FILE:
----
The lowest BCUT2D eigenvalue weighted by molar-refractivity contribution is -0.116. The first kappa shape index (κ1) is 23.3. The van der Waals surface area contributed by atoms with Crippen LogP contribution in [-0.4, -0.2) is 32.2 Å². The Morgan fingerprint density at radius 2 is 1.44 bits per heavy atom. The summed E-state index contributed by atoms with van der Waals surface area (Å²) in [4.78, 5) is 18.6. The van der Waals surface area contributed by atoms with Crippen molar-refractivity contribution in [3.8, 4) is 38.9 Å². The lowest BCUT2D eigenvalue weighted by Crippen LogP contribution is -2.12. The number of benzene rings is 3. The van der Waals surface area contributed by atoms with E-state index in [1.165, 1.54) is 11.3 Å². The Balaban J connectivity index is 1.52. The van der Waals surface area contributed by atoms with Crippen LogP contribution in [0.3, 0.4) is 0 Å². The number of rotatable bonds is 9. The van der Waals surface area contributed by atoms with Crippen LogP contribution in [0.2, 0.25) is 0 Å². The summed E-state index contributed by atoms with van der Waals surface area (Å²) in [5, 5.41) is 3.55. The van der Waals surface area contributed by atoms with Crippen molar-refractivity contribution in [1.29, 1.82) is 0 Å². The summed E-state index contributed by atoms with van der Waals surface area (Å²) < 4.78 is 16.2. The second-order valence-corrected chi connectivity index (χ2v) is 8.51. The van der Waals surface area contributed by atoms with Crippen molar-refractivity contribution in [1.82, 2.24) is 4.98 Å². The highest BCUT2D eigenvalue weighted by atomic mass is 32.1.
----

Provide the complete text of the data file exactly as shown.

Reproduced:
The lowest BCUT2D eigenvalue weighted by molar-refractivity contribution is -0.116. The first kappa shape index (κ1) is 23.3. The van der Waals surface area contributed by atoms with Crippen LogP contribution in [-0.4, -0.2) is 32.2 Å². The Morgan fingerprint density at radius 2 is 1.44 bits per heavy atom. The summed E-state index contributed by atoms with van der Waals surface area (Å²) in [4.78, 5) is 18.6. The van der Waals surface area contributed by atoms with Crippen molar-refractivity contribution in [3.8, 4) is 38.9 Å². The lowest BCUT2D eigenvalue weighted by Crippen LogP contribution is -2.12. The number of benzene rings is 3. The van der Waals surface area contributed by atoms with E-state index in [1.165, 1.54) is 11.3 Å². The Balaban J connectivity index is 1.52. The van der Waals surface area contributed by atoms with Crippen LogP contribution in [0.3, 0.4) is 0 Å². The number of rotatable bonds is 9. The van der Waals surface area contributed by atoms with Crippen LogP contribution in [0.2, 0.25) is 0 Å². The summed E-state index contributed by atoms with van der Waals surface area (Å²) in [5, 5.41) is 3.55. The van der Waals surface area contributed by atoms with Crippen molar-refractivity contribution in [1.29, 1.82) is 0 Å². The summed E-state index contributed by atoms with van der Waals surface area (Å²) < 4.78 is 16.2. The second-order valence-corrected chi connectivity index (χ2v) is 8.51. The van der Waals surface area contributed by atoms with Crippen molar-refractivity contribution in [1.82, 2.24) is 4.98 Å². The highest BCUT2D eigenvalue weighted by atomic mass is 32.1.